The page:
Merkley is also working with a coalition that includes the NAACP, the NAACP Legal Defense and Education Fund and National Council on La Raza. The American Civil Liberties Union, the National Women’s Law Center and the Human Rights Campaign are also lending their advice to Merkley’s drafting process.
“We want to place nondiscrimination for the LBGT community on the same foundation as is anti-discrimination in the Civil Rights Act,” Merkley said.

The politics, however, could be tricky. Neither House Speaker John Boehner nor Senate Leader Mitch McConnell was a fan of earlier gay rights proposals. Yet that was before the Supreme Court decided all Americans have the right to marry. No Republican is yet publicly working with Merkley’s council.
“There is a sense of acceleration on this. There has been a huge change, year by year,” Merkley said. “The inherent logic is that if you believe that every individual should be able to be married with the person that they love, then you believe that every individual should pursue employment without discrimination. … You surely also believe that people should have equal access to mortgages, equal access to public accommodations, equal access to housing, equal access to all of the fundamentals of our society that give a person a full chance to participate and to thrive.”

August 23, 2014

Brainier-less Law Maker Introduced a Kill Switch for Police on Smart Phones in California




Tech and civil liberties groups are pushing back on a California "kill switch" bill that they warn could be used to silence protests like the ones seen this week in Ferguson, Mo.
Critics say a California bill passed on Monday contains a dangerous carve-out that could give law enforcement the power to shut down cellphones during emergency situations, possibly including public demonstrations.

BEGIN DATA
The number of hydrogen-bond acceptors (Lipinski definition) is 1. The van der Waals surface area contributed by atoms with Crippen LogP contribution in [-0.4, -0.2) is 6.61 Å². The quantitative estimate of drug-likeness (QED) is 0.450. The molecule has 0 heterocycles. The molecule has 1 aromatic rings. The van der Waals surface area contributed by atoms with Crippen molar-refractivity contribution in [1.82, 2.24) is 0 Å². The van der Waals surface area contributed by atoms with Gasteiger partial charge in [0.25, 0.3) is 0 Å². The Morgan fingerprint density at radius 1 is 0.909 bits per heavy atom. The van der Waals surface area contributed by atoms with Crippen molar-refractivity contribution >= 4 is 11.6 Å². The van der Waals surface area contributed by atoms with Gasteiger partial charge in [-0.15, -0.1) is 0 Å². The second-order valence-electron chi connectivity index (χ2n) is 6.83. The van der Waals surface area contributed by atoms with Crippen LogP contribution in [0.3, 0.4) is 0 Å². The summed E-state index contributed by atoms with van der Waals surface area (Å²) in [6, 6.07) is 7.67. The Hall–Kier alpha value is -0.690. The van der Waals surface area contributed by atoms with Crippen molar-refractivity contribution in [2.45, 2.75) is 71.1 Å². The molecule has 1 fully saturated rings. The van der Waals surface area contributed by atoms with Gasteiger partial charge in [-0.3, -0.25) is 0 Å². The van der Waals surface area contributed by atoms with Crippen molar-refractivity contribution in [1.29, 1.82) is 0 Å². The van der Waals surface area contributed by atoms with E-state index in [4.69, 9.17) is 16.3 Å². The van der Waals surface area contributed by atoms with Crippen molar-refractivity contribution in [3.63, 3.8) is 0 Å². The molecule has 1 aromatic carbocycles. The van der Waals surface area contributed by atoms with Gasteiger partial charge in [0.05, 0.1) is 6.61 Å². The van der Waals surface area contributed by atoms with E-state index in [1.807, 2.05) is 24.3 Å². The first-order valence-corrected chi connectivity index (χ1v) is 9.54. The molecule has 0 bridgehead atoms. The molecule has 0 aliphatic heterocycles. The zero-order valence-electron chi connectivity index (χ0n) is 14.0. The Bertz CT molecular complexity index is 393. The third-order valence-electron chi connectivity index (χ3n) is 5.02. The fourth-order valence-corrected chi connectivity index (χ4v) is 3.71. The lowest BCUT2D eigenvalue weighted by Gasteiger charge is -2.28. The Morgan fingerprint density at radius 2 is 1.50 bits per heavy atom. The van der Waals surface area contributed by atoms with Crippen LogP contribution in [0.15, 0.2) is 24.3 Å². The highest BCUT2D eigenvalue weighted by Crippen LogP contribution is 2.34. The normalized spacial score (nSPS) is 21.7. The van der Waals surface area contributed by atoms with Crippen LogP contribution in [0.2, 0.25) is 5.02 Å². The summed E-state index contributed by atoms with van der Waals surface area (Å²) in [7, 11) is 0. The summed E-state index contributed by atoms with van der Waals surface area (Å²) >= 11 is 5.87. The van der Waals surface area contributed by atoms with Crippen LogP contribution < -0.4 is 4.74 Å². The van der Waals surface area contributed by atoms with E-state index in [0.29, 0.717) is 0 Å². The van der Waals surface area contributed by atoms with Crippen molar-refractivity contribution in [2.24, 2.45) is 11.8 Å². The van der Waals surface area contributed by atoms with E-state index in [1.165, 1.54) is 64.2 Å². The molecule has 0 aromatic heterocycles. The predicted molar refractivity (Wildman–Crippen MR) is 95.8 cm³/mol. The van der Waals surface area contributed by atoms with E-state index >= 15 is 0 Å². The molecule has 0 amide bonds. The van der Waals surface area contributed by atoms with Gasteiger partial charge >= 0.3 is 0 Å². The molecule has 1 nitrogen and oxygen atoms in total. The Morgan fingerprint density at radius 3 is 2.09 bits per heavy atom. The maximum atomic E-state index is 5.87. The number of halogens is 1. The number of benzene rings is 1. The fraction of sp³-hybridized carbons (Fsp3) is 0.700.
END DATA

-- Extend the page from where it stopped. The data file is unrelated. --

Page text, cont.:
The California bill is aimed at curbing cellphone theft by requiring all smartphones sold in the state — home to 37 million people — to come equipped with a feature that allows users to remotely wipe their personal data and make the devices inoperable.
It requires that the “kill switches” be turned on by default, though a user can opt out of using the tool.
If signed by Gov. Jerry Brown (D), the bill will add to the features that some companies already offer to let users disable their phones if stolen.
But the bill “is not explicit about who can activate such a switch,” the Electronic Frontier Foundation said in a June letter opposing the bill.
“And more critically, the solution will be available for others to exploit as well, including malicious actors or law enforcement.”
Concerns about the provision have been heightened by the demonstrations this week in Ferguson, where police at times demanded that protestors and journalists turn off the video cameras on their phones.
Jake Laperruque, fellow on privacy, surveillance and security at the Center for Democracy and Technology, said the California bill could create the potential for an abuse of power by law enforcement.
“This could effectively be co-opted to disrupt protests,” Laperruque said.
“So much of what’s happening [in Ferguson] is relevant,” he continued, wondering what the situation would look like “if this was required there.”
The bill’s supporters say it incorporates protections against the hypothetical police actions.
The measures specifically references California law that requires law enforcement to obtain a warrant to interrupt communications services except in the cases of “extreme emergency” situations.
In situations where there is “immediate danger of death or great bodily injury and there is insufficient time, with due diligence, to first obtain a court order,” law enforcement officials must quickly obtain retroactive court approval for activating the kill switch.
Max Szabo — a spokesman with the San Francisco District Attorney’s office, which supported the bill — called critics concerns “alarmist” and “akin to ambulance chasing.”
“This legislation addresses the violent, global epidemic of smartphone theft,” he said.
“Not only does the bill forbid usage of such technology by government without a court order, these solutions will only be available on smartphones.”
According to 2013 figures from the Public Policy Institute of California, roughly 58 percent of California residents have smartphones.
Because the bill only requires kill switches for smartphones — as opposed to all cellphones — “the utility of limiting speech for a fraction of protesters defies logic and basic commonsense,” Szabo said.
In its letter, the EFF notes that current California law limits when law enforcement would be able to use the kill switches but also “provides the necessary legal roadmap” to disable cellphones in some circumstances.